The Ray-Ban New Wayfarer Women's Classic Sunglasses. Go back to where it all began with Ray-Ban New Wayfarer Classic sunglasses. Using the same iconic shape as the classic Wayfarer, these sunglasses offer an updated version that includes a smaller frame and slightly softer eye shape. Choose classic black frames in a variety of lens treatments including crystal green, bi-gradient, G-15 polarized and mirror styles. All Ray-Ban New Wayfarer Classic sunglasses are designed to offer an easy fit with a high level of visual clarity and protection.
Finding the right pair of sunglasses can be a bit tricky. Check out these simple tips below and you'll be sure to order a pair of sunglasses that are right for you.
Determine Your Face Shape
Face Shape Frame Choosing Tips:
ROUND FACE:Choose frames that offset the uniformity of your face shape. Add angular frames to highlight your eye and cheekbones. Recommended frames: Rectangular, Square, Cat Eye. Avoid frames that are Oversized or Round.
SQUARE FACE:Look for frames that slightly soften the angles in your face. Choose frames wider than they are tall to help slim down the proportions of your face. Recommended frames: Round, Aviator. Avoid frames that are Rectangular or Small.
HEART/ANGULAR FACE: Being the most versatile of the face shapes, choose for styles that are slightly bottom-heavy and slightly wider than your forehead. Recommended Frames: Rectangular, Round, Aviator, Cat Eye. Avoid frames that are oversized or small that hug the eyes and temples.
OVAL FACE:Being Maintain the natural balance of your well proportioned face and look for frames that are as wide (or wider) than the broadest part of your face. Recommended Frames: Aviator, Rectangular, Square or Round. Avoid frames that are oversized.
Taking True Measurements:
Use a ruler to measure from cheekbone to cheekbone. Using a measuring tape or ruler, measure the distance between your left and right temples. Place the tape measure at the very top of your cheekbone, just below eye level, and stretch it to the same point on the other side of your face. Make a note of the number.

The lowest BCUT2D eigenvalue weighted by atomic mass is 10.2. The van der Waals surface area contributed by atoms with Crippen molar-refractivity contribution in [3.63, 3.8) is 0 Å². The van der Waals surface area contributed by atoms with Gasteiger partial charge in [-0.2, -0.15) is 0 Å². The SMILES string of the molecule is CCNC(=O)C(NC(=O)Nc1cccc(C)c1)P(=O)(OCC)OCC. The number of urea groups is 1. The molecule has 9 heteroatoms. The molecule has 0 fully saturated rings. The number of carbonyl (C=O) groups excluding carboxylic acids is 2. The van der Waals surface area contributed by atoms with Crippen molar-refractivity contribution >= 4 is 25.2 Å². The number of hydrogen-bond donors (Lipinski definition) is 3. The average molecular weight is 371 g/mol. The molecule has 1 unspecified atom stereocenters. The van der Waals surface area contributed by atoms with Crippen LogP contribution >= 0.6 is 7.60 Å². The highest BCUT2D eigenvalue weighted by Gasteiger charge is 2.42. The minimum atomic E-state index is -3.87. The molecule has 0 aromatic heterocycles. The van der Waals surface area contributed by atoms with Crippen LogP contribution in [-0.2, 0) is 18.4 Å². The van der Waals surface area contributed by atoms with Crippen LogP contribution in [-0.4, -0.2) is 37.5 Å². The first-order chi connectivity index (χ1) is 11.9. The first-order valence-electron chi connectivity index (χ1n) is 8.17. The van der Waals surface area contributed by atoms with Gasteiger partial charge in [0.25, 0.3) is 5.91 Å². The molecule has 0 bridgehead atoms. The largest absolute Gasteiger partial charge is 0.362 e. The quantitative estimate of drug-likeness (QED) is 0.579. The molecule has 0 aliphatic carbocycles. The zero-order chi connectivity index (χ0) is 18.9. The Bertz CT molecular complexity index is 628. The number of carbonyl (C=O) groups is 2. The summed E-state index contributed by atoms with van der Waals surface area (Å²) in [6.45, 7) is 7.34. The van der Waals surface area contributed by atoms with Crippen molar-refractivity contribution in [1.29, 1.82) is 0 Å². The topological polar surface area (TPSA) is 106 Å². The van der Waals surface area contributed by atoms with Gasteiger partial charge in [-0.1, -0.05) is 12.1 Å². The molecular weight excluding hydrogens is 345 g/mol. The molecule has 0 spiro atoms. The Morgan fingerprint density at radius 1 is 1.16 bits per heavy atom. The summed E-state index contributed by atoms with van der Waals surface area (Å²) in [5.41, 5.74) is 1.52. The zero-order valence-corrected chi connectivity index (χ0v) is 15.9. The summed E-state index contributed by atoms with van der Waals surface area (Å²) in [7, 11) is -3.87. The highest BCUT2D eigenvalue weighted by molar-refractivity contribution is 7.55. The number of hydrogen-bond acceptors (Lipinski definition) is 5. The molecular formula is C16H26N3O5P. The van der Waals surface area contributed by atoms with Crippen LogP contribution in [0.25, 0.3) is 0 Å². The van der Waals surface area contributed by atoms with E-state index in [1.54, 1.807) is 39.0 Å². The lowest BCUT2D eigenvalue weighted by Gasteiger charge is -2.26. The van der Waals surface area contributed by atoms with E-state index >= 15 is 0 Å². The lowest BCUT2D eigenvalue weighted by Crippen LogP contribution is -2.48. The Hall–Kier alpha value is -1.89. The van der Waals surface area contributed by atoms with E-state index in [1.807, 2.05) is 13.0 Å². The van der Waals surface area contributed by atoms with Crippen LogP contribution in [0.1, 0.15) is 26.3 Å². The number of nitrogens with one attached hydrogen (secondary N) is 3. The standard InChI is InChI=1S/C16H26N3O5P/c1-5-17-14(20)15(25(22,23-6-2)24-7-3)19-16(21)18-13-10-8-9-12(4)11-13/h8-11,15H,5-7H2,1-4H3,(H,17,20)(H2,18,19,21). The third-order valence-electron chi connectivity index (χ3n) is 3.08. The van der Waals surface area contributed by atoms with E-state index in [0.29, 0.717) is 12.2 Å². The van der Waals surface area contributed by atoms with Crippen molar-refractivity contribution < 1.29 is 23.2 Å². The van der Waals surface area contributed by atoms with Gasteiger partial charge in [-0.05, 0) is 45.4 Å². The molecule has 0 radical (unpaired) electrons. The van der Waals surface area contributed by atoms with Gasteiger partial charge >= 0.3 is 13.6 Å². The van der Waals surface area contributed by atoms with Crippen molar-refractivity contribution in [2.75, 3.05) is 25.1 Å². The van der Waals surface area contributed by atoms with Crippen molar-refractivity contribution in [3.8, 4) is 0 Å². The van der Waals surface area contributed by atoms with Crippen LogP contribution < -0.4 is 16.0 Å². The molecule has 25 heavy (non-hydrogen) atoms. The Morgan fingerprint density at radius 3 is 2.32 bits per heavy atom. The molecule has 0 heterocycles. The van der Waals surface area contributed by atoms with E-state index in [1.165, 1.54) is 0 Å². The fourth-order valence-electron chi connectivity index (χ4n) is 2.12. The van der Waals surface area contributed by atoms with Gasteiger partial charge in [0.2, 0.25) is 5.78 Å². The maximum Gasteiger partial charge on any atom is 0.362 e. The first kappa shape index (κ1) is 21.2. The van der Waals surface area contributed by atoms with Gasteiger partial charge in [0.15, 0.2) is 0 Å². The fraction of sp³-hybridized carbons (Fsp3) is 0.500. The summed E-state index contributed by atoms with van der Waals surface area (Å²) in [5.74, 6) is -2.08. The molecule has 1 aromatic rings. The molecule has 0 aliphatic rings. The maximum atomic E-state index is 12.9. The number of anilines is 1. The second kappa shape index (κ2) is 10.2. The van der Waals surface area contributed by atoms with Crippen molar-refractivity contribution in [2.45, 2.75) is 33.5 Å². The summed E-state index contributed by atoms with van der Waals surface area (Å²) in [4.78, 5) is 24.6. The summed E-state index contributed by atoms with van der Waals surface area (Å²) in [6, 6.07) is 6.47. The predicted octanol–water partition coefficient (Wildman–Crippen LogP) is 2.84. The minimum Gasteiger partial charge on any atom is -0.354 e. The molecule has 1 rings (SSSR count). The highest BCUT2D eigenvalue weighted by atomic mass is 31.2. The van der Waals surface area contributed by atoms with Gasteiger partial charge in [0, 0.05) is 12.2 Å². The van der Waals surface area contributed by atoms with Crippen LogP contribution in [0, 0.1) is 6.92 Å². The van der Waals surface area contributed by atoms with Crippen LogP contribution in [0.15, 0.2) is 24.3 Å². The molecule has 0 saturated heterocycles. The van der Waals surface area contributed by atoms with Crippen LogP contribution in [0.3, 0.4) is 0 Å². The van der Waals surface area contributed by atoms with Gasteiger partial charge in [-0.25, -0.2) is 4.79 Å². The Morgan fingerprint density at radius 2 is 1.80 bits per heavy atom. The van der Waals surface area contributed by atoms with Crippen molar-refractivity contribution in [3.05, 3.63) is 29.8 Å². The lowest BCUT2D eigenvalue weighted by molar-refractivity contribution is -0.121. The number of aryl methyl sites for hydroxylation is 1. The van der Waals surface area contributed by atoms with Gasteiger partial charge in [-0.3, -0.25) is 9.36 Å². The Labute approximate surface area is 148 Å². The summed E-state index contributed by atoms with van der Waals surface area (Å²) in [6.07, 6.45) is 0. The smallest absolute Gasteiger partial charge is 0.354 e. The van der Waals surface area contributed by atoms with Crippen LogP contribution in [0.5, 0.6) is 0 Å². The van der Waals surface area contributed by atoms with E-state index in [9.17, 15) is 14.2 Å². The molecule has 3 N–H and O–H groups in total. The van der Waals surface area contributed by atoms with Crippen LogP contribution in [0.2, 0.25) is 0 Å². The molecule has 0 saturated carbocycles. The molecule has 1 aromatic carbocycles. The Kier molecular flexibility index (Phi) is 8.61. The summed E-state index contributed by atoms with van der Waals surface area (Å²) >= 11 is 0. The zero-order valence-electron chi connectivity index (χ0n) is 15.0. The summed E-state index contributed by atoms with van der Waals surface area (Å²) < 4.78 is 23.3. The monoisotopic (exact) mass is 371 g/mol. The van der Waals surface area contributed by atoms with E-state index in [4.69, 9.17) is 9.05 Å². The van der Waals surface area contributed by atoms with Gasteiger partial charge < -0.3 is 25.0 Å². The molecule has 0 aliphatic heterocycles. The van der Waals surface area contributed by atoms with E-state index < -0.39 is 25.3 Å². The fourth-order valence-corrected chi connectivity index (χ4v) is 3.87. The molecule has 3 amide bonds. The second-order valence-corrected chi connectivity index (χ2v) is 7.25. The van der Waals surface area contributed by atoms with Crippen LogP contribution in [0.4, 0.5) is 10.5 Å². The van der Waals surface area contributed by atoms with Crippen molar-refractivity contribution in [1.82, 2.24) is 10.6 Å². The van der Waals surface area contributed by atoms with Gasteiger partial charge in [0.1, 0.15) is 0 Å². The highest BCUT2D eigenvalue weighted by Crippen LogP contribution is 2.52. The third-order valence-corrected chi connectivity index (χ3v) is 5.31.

Measure your jawline. Place the end of the tape measure just below your ears and find where your jawbone begins. Measure from one end of your jawbone to the other around the bottom of your face. Write this down too. This is an important measurement in determining the shape of your face.
Take note of your face length. Measure from the beginning of your hairline down over your nose to the bottom of your chin. Write this measurement down as well. This will help you determine which lens height is best for your face.
Write down your forehead width. Measure the width of your forehead from one side of your hairline to the other. Write down this number with the rest of your measurements. This number, along with your cheekbone measurement, will give you an idea of which frame width you should choose.
Use these measurements to determine the shape of your face. This is an important step in deciding which frames are best for you. While the fit is ultimately most important, you also want to make sure the style compliments your face. Ideally, you want your glasses to balance the natural proportions of your face.
115-127mm / 4.5-5in
128-138mm / 5-5.5in
140-152mm / 5.5-6in
Don't have a ruler or tape measure handy? How about a credit card! Use this simple trick to determine your sunglasses size.
Make sure the frame material suits your purposes. There are many different options to choose from, depending on your needs. Plastic or metal are the most common frame materials. There is also nylon or titanium if you need a more lightweight or hypoallergenic option.
Choose the lens material wisely. As with frame material, there are a variety of lens to choose from. Typically plastic or Polycarbonate lens are the cheapest. However, a higher index plastic lens will be thinner and lighter than a polycarbonate one. Polycarbonate is the softest lens material and also the most impact resistant. You want to make sure that your lenses will protect your eyes from harmful UV radiation. The good news is that polycarbonate and nearly all high index lenses have 100% UV protection built in.